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Taking the Long View: the WHQ 100 lecture

Wales may be different but we are still exposed to market trends in a system that is now at breaking point. That was the message from Dr Peter Williams in The Welsh Housing Quarterly 25th Anniversary lecture.

CUCSDpOW4AAoDExPeter (pictured right) helped to found WHQ in 1990 when he was at Cardiff University so the Glamorgan Building was an appropriate venue for his lecture, titled Taking The Long View 1990-2040; Rebalancing The State And The Market? Chaired by Antonia Forte, chair of WHQ’s advisory board, the event was sponsored by the Principality Building Society.

Now a departmental fellow in the Centre for Housing and Planning Research at the University of Cambridge, he began by setting out the fundamental changes seen in housing in recent years: the rise and fall of home ownership; fall and rise of the private rented sector; rise and fall of council housing; and the rise (and possibly the fall?) of housing associations.

The big question he sought to answer is whether we are seeing merely cyclical changes in the market or more fundamental structural change. ‘I personally think it’s changing fundamentally in quite profound ways,’ he said. Rather than taking a counter-cyclical approach to supply, the UK government has adopted a pro-cyclical approach to demand and is supporting it through billions of pounds worth of financial instruments.

Meanwhile structural changes such as lower numbers of transactions, new mortgage market rules, a larger private rented sector, consolidation among lenders and housebuilders, an insecure labour market all point to ‘a tighter, narrower market’. Housing policy and provision has ebbed and flowed between the state and the market at UK level and in England it has swung towards the market through numerous changes but including the use of loans and guarantees (rather than grants), equity shares, private finance, affordable rents and Pay to Stay.

Looking forward to 2040, Peter sees house prices continuing to rise, with a rising population ‘locked in and not going to go away’, especially in England.

The rented sector will continue to expand to accommodate 30-40% of households while home ownership will shrink to around 60%, a far cry from the 80% target set by the Welsh Office in the early days of WHQ. By 2040, he speculated that the housing association sector will become ever more diverse, with some parts of it little different than the conventional PRS sector. This is turn might suggest any funding would be less by sector (public or private) and more by defined client group and outcome.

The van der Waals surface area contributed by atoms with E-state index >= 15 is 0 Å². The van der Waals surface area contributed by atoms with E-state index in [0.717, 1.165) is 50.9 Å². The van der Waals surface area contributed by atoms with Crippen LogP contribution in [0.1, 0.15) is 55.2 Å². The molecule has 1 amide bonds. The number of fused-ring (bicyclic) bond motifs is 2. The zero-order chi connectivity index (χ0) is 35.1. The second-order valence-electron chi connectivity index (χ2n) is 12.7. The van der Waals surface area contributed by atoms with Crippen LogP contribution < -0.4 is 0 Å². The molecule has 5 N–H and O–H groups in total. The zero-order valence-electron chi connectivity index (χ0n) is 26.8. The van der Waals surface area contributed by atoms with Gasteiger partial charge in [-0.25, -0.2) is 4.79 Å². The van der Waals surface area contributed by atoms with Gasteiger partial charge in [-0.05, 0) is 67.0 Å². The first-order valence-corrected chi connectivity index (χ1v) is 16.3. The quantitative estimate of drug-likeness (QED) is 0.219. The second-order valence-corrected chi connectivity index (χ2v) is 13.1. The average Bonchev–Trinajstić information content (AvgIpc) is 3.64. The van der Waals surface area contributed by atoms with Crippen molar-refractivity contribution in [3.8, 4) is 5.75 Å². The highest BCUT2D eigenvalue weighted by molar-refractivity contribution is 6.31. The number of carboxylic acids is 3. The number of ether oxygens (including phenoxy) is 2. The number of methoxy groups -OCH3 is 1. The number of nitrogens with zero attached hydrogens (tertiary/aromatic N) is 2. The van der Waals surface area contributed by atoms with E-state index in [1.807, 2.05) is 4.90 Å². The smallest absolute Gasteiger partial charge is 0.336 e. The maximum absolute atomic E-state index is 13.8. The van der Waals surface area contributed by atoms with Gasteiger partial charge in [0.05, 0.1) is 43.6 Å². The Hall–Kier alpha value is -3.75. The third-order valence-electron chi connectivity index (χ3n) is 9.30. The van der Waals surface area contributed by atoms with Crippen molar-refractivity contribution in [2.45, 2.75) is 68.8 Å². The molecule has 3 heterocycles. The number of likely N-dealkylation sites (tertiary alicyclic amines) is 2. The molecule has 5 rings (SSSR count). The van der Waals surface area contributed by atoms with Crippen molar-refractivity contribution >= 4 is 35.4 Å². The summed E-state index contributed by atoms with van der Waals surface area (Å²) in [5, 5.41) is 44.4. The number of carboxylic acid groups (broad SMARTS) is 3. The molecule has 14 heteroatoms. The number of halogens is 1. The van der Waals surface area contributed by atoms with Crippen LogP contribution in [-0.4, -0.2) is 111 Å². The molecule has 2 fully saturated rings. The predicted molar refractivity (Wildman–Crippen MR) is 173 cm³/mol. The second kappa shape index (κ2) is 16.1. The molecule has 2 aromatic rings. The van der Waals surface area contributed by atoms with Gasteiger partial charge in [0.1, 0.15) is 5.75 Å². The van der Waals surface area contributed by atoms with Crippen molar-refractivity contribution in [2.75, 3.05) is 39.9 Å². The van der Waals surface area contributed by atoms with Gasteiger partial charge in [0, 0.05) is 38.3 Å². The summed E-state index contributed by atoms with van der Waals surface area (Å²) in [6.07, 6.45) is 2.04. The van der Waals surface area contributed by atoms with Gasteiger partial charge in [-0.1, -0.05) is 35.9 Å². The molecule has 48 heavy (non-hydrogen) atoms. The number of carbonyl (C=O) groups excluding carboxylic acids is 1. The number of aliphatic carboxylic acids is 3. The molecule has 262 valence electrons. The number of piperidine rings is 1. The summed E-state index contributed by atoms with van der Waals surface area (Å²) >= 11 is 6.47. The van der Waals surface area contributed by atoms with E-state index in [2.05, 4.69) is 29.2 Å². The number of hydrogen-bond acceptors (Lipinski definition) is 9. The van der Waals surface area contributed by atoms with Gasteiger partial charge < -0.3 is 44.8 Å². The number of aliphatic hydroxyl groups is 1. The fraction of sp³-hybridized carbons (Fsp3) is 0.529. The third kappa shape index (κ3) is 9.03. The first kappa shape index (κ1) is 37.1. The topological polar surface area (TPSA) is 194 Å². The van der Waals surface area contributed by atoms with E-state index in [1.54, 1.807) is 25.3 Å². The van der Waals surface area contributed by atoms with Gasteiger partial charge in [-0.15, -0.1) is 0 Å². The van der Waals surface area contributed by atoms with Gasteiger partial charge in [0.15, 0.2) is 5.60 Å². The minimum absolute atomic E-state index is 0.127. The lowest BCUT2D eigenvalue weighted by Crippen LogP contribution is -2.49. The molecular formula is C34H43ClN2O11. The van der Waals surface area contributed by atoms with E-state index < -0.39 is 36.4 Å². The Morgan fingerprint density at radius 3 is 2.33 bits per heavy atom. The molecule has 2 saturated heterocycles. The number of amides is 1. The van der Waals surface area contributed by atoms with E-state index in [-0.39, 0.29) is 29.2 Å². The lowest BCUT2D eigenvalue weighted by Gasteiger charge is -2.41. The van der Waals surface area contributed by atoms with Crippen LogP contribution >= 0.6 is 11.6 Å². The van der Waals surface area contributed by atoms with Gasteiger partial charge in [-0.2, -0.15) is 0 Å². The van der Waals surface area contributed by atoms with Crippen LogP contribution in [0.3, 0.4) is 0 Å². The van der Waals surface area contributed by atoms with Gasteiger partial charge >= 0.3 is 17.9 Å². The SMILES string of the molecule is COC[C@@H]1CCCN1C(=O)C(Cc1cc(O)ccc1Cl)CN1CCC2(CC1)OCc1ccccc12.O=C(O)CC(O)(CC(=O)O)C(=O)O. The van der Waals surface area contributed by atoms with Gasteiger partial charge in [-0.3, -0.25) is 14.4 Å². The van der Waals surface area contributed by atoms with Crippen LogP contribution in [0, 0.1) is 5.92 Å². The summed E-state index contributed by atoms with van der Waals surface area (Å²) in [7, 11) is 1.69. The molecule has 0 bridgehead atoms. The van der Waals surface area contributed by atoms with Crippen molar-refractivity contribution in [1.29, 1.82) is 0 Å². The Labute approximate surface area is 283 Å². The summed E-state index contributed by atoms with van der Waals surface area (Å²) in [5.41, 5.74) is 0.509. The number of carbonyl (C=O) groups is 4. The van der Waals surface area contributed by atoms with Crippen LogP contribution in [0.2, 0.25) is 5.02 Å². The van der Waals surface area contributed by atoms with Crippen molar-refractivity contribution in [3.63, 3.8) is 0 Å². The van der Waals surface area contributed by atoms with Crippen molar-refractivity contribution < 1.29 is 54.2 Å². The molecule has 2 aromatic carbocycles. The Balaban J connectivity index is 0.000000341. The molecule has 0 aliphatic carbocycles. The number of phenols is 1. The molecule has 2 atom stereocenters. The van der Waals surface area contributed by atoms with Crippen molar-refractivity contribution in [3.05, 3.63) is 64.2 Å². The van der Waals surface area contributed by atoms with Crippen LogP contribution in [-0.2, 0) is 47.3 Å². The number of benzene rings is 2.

He also suggested we might see the rise of the ‘agenda about which we dare not speak’: the possibility of a fair property tax which might begin to help address the damaging volatility which is remains a central weakness of the current market.

However, in the meantime the impact on the rest of society and the economy will become even more evident. ‘We don’t see it because most of us are reasonably well housed,’ he said. ‘Lots of people aren’t, they are coping by sharing, living with their parents and commuting long distances to find affordable housing. They are not necessarily on the streets. However, the costs of this failure to build a sustainable housing system are felt in the labour market, household and family formation as well as in health, education and even crime.’

He concluded with a call for action that was very much about 2015:

‘2040 may seem remote but we need to start now because housing is a long-term issue and will require that kind of time scale to sort out. In all of this Wales is not an island and though some of the worst features of the English housing situation are less evident in Wales the fact is that without action on both a Welsh and a UK front we will see continued deterioration with consequences for individuals, families, communities and local economies. Politicians and housing organisations need to be brave – we have 25 years to sort this out by 2040 when of course we have the 50th birthday WHQ lecture.’

Many thanks to Peter for a great lecture, to the School of Planning and Geography at Cardiff University for hosting the event and to Principality Building Society for its generous sponsorship. Look out for video of the lecture online soon and an article in the January issue of WHQ.

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